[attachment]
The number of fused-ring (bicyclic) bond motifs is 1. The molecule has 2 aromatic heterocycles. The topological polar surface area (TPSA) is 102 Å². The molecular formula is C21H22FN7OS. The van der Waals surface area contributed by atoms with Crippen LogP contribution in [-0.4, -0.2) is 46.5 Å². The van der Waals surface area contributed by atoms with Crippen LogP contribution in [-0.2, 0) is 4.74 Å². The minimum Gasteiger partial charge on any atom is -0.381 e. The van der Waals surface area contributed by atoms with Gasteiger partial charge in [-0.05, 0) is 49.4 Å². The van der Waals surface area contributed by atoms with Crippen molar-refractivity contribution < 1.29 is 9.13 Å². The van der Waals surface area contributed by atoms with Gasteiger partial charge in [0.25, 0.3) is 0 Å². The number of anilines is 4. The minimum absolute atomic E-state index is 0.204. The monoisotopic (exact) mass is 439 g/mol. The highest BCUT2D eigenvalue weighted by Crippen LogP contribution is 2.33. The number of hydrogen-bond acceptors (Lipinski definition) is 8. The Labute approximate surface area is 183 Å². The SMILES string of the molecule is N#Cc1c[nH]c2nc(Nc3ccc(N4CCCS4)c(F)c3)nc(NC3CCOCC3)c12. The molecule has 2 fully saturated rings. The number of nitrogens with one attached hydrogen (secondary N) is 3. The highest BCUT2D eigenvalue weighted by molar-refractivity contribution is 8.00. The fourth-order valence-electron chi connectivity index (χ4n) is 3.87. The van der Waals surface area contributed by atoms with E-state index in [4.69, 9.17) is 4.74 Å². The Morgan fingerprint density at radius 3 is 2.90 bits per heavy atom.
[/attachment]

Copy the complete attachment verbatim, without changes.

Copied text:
The number of fused-ring (bicyclic) bond motifs is 1. The molecule has 2 aromatic heterocycles. The topological polar surface area (TPSA) is 102 Å². The molecular formula is C21H22FN7OS. The van der Waals surface area contributed by atoms with Crippen LogP contribution in [-0.4, -0.2) is 46.5 Å². The van der Waals surface area contributed by atoms with Crippen LogP contribution in [-0.2, 0) is 4.74 Å². The minimum Gasteiger partial charge on any atom is -0.381 e. The van der Waals surface area contributed by atoms with Gasteiger partial charge in [-0.05, 0) is 49.4 Å². The van der Waals surface area contributed by atoms with Crippen molar-refractivity contribution < 1.29 is 9.13 Å². The van der Waals surface area contributed by atoms with Gasteiger partial charge in [0.25, 0.3) is 0 Å². The number of anilines is 4. The minimum absolute atomic E-state index is 0.204. The monoisotopic (exact) mass is 439 g/mol. The highest BCUT2D eigenvalue weighted by Crippen LogP contribution is 2.33. The number of hydrogen-bond acceptors (Lipinski definition) is 8. The Labute approximate surface area is 183 Å². The SMILES string of the molecule is N#Cc1c[nH]c2nc(Nc3ccc(N4CCCS4)c(F)c3)nc(NC3CCOCC3)c12. The molecule has 2 fully saturated rings. The number of nitrogens with one attached hydrogen (secondary N) is 3. The highest BCUT2D eigenvalue weighted by molar-refractivity contribution is 8.00. The fourth-order valence-electron chi connectivity index (χ4n) is 3.87. The van der Waals surface area contributed by atoms with E-state index in [4.69, 9.17) is 4.74 Å². The Morgan fingerprint density at radius 3 is 2.90 bits per heavy atom.